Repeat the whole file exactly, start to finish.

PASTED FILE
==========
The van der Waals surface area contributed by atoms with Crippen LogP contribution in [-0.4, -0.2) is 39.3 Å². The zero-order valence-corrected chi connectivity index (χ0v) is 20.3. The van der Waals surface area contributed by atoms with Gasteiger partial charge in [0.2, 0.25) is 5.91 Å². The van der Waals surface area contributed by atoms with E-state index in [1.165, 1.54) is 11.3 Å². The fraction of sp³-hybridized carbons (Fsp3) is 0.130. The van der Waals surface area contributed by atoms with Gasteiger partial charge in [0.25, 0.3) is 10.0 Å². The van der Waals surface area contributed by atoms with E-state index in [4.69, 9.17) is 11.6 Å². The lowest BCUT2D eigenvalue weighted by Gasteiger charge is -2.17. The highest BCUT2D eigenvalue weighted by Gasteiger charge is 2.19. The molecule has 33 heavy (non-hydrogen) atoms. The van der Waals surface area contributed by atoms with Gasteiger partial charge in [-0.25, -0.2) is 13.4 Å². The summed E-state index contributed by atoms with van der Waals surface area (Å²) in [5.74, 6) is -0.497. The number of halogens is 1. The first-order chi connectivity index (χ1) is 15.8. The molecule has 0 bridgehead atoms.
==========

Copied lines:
The van der Waals surface area contributed by atoms with Crippen LogP contribution in [-0.4, -0.2) is 39.3 Å². The zero-order valence-corrected chi connectivity index (χ0v) is 20.3. The van der Waals surface area contributed by atoms with Gasteiger partial charge in [0.2, 0.25) is 5.91 Å². The van der Waals surface area contributed by atoms with E-state index in [1.165, 1.54) is 11.3 Å². The fraction of sp³-hybridized carbons (Fsp3) is 0.130. The van der Waals surface area contributed by atoms with Gasteiger partial charge in [0.25, 0.3) is 10.0 Å². The van der Waals surface area contributed by atoms with E-state index in [4.69, 9.17) is 11.6 Å². The lowest BCUT2D eigenvalue weighted by Gasteiger charge is -2.17. The highest BCUT2D eigenvalue weighted by Gasteiger charge is 2.19. The molecule has 33 heavy (non-hydrogen) atoms. The van der Waals surface area contributed by atoms with Gasteiger partial charge in [-0.25, -0.2) is 13.4 Å². The summed E-state index contributed by atoms with van der Waals surface area (Å²) in [5.74, 6) is -0.497. The number of halogens is 1. The first-order chi connectivity index (χ1) is 15.8. The molecule has 0 bridgehead atoms.